WHY BAD THINGS HAPPEN TO EVERYBODY: How the Philosophy of Jordanic Derivism Tackles the Problems of Natural and Moral Evil in a New and Revolutionary Way

by Frank L. Jordan III

~SOUNDINGS~ Final Front Cover 

Cover image courtesy of NASA and ESA

Frank Jordan’s profound struggle to understand God and the world and the reality of evil have brought him to a path very like that of process theology. I congratulate him for finding it on his own. What gives poignancy and power to Jordan’s thinking is the way it has come out of his personal suffering and joy. ~ Dr. John B. Cobb, Jr., process theologian and co-director of the Center for Process Studies

The online publication of the complete ebook ~SOUNDINGS~: Exploring the Depths of God and the Universe can be found here.

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Let’s face it. Nobody really knows what’s going on for sure. I’ve spent many years of my life trying to make sense of the “all-loving, all-knowing and all-powerful God in the face of evil” dilemma. And even though I’ve developed a philosophy that seems more compatible with modern-day experience than many others that I’ve encountered, I realize now (after those many years) that the most any philosophy will ever be in this life is a theory of why things are the way that they are. We may think that our reasonings are divinely inspired, and that we have the inside scoop on things, but the most a theory can ever really be is an exceptionally reasonable explanation for our multifaceted existence – an explanation that is compatible with both our daily experience and our beliefs. We can gain much comfort by arriving at such explanations for ourselves, but those explanations can only go so far. Sometimes part of the process is getting past the speculations and theories and just resting in our trust and belief in our very source, whom many call God.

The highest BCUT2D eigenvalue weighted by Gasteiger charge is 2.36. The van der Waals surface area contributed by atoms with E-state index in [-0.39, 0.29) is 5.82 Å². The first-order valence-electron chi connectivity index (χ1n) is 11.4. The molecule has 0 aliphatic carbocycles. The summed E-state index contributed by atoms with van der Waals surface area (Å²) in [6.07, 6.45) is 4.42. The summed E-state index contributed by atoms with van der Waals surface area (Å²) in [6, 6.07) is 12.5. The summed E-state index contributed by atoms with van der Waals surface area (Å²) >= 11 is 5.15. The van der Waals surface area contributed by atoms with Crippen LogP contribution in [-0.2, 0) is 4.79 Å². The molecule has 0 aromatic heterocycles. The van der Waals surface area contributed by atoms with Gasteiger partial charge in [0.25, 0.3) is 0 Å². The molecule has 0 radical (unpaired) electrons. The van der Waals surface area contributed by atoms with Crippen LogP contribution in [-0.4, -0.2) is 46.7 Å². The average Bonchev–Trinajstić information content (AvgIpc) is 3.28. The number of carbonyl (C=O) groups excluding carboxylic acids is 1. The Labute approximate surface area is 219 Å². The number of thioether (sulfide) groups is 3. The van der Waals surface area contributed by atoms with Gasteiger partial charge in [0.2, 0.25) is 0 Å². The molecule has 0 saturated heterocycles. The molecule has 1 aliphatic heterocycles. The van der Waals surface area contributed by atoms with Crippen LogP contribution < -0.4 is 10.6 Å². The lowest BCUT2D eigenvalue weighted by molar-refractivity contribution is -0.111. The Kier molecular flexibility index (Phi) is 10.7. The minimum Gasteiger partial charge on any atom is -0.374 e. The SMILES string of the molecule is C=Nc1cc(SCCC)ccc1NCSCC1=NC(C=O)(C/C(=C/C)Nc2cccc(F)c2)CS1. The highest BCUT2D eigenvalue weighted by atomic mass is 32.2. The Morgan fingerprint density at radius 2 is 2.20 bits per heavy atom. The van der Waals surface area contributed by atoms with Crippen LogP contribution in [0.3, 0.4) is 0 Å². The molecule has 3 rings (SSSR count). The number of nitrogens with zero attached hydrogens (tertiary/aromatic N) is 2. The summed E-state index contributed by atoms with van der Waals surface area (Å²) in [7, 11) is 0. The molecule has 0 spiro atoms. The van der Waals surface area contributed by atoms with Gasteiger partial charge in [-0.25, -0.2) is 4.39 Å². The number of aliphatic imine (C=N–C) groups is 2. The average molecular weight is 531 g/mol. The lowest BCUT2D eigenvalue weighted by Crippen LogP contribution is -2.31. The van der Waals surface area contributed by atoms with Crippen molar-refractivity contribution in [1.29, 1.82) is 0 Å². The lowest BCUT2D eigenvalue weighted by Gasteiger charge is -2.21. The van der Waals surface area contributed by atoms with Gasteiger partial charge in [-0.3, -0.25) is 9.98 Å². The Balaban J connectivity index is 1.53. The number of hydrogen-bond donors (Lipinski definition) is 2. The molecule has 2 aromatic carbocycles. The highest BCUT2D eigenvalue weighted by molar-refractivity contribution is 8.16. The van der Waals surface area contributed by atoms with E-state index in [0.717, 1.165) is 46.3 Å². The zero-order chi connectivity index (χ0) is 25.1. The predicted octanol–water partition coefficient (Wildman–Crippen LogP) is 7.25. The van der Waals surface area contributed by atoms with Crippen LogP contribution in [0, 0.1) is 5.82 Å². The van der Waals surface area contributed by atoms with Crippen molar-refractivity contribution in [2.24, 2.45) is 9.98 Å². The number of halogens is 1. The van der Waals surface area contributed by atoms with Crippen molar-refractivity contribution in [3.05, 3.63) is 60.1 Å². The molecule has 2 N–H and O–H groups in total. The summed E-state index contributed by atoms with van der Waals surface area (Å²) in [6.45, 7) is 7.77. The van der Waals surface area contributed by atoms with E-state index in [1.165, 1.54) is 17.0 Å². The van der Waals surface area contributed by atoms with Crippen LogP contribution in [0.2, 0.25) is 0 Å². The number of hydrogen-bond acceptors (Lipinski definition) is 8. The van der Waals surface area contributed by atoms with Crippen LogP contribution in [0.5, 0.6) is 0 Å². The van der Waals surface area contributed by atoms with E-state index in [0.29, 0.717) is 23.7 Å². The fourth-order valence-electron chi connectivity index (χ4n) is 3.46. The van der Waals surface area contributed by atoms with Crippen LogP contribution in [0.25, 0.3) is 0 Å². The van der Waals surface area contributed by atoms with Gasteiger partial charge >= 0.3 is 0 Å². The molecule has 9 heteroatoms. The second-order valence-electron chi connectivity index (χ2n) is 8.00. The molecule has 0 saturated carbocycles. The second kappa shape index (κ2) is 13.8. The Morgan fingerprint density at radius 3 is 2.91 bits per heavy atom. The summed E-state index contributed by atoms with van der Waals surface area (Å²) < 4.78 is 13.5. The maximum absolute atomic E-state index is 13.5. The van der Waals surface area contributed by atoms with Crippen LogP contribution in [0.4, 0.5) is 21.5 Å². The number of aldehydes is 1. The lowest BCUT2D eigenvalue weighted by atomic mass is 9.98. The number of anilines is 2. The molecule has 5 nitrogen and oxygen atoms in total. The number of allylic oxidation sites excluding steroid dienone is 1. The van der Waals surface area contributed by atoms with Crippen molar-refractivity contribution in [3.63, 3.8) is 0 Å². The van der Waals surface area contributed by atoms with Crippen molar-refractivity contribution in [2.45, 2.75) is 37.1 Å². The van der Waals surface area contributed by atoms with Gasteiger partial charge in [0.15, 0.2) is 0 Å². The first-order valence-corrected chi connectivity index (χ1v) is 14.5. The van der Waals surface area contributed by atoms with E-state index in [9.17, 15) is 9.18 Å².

That being said, I would like to introduce to you this new spiritual philosophy – perhaps one of the most logical and comprehensive approaches to the problem of evil currently found – by first asking that timeless question:

Why does evil occur if God is all-powerful, all-knowing, and all-good?